The general principle enunciated by Christ in today’s gospel, however, is this: religious acts should be done to honour God and not simply better one’s own reputation. Pious self-display or showmanship is criticised, not the pious actions in themselves. Doing the will of God and pleasing Him does not need to be translated into a showy display of virtue. A disciple of the Lord should indeed practice piety with an eye to his audience, but his true audience is his Father in heaven, not his fellow men. The stress on the Heavenly Father puts the reward idea into the context of personal relationship and dialogue; it stresses that God takes man seriously and responds to his acts. The whole point is that God cannot reply to man’s actions in the dialogue of religion if man’s actions do not speak to God but rather to other men.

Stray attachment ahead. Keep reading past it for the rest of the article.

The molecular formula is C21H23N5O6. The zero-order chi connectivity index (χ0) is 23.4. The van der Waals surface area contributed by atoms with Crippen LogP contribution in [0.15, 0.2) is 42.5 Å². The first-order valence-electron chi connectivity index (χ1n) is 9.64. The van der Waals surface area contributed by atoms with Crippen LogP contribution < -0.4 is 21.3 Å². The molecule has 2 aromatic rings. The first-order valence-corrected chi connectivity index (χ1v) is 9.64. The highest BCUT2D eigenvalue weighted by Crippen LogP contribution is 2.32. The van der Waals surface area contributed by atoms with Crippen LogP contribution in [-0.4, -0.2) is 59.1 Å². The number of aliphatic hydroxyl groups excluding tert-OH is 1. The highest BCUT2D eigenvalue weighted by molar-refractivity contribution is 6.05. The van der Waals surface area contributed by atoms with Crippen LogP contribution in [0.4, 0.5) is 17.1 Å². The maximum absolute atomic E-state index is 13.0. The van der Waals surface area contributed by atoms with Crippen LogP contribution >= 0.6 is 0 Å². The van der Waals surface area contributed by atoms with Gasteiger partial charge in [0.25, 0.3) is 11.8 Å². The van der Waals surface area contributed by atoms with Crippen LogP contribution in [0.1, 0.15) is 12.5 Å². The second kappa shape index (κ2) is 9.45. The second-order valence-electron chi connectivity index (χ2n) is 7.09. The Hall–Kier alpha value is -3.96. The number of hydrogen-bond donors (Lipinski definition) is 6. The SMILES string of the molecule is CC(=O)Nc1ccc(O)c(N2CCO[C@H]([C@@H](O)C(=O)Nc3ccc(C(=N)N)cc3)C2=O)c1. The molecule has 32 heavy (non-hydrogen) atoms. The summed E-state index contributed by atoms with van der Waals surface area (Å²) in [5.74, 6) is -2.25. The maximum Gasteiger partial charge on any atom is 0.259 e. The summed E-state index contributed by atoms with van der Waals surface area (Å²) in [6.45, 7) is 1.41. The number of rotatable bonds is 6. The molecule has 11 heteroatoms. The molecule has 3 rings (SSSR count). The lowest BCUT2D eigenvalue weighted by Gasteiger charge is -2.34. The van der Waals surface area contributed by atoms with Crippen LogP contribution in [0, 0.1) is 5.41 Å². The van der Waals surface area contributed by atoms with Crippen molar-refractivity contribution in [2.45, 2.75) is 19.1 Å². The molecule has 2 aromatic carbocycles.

As we examine the three pious practices, we begin to understand the importance and value of each of these actions in the life of a person as well as his community. What must avoided would be “hypocrisy”. These pious practices in themselves, however, are not evidence of hypocrisy. Hypocrisy is the split in a religious person between outward show and inner reality. Their actions do not correspond to their interior life. In spite of all these pious actions, there is no evidence of true inner conversion. So, the words of Jesus are not be interpreted as a disavowal of external actions but an invitation to match external actions with interior disposition. Our charitable acts must flow from a heart that is truly charitable and not only because we wish to earn the praises of others. We are reminded that the God who sees acts hidden from human sight will surely reward our devotions given without fanfare. By leaving the question of reward to God, one is set free for the concerns of others.